Within sight of the Coast Guard base you can get up close and personal to some of the buoys that once helped provide safe navigation along the Maine coast. Buoy Park is a great place to bring the kids, or the kid in you, to explore the buoys. Picnic tables are also available if you want to just sit, eat and enjoy the view.

When it comes to navigational aides, each bouy has a distinct purpose, all the bouys also need maintence which falls on the bouy tenders of the U.S. Coast Guard. My son-in-law who is serving with Coast Gaurd based in Rockland explained to me what each of the bouys purposes are and how they maintain them.

Rockland Bouy Park

The large black buoy is a lighted bell buoy. These black buoys were later replaced with the green ones you now see along the coast. You will also find these off shore as a navigational aid to mariners of all kinds.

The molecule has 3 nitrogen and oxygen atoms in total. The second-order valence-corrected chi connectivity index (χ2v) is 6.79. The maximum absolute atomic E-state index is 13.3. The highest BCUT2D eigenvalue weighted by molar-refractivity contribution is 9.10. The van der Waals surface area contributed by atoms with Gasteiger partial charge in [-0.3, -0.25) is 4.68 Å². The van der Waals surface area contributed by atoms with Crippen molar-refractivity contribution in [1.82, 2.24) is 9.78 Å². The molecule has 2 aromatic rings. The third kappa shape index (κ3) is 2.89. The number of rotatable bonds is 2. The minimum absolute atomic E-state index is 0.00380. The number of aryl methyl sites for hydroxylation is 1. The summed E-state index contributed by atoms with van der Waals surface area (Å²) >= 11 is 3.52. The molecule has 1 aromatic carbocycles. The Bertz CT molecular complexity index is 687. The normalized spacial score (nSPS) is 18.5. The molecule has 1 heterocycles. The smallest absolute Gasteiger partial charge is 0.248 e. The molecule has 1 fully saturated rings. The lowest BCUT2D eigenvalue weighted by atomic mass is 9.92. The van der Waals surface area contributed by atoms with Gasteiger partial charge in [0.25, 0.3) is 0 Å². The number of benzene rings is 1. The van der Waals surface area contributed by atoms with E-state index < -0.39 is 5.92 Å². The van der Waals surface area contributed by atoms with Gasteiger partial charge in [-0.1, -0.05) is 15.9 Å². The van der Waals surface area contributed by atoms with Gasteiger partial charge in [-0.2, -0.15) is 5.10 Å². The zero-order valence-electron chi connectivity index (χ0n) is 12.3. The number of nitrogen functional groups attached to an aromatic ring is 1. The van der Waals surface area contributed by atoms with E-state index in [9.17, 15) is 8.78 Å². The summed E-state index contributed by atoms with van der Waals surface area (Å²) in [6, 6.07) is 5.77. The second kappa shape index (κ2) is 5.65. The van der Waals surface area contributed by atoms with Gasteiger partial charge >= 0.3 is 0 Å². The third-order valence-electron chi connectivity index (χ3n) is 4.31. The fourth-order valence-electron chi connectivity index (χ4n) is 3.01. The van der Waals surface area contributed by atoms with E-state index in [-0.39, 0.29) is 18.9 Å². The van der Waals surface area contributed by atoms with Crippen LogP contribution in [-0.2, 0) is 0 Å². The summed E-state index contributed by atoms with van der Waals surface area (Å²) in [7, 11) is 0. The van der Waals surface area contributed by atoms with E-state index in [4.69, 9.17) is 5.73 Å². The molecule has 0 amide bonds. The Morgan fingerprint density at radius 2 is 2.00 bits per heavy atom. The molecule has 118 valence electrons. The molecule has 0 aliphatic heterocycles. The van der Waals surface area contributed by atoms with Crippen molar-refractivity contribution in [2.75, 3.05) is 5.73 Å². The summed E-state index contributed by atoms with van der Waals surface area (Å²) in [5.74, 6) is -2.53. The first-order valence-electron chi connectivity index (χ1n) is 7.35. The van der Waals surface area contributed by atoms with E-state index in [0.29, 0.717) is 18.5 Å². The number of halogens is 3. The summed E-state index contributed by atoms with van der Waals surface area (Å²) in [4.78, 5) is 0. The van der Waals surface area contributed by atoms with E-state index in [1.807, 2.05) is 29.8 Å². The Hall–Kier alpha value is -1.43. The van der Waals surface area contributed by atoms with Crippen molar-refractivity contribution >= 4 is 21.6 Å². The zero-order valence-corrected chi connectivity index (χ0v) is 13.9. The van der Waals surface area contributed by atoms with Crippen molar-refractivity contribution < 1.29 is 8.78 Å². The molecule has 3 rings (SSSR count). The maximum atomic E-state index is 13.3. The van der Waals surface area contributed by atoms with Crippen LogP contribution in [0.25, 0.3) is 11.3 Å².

The large red buoy is an ice buoy. It is designed specially so it cannot be dragged by the ice. Many of bouys have distinct purposes but they all serve to offer safe navigation along the sometimes unforgiving rocky Maine coast.

These buoys become great places for osprey to build their nests. After the eggs have hatched and the birds have left the nest, the Coast Guard is tasked with removing them.

The Coast Guard maintains these navigational aids, making repairs and replacing parts when necessary.

Take that visit to Buoy Park in Rockland and do some exploring. And don’t forget to thank the members of your Coast Guard for all the work they do.

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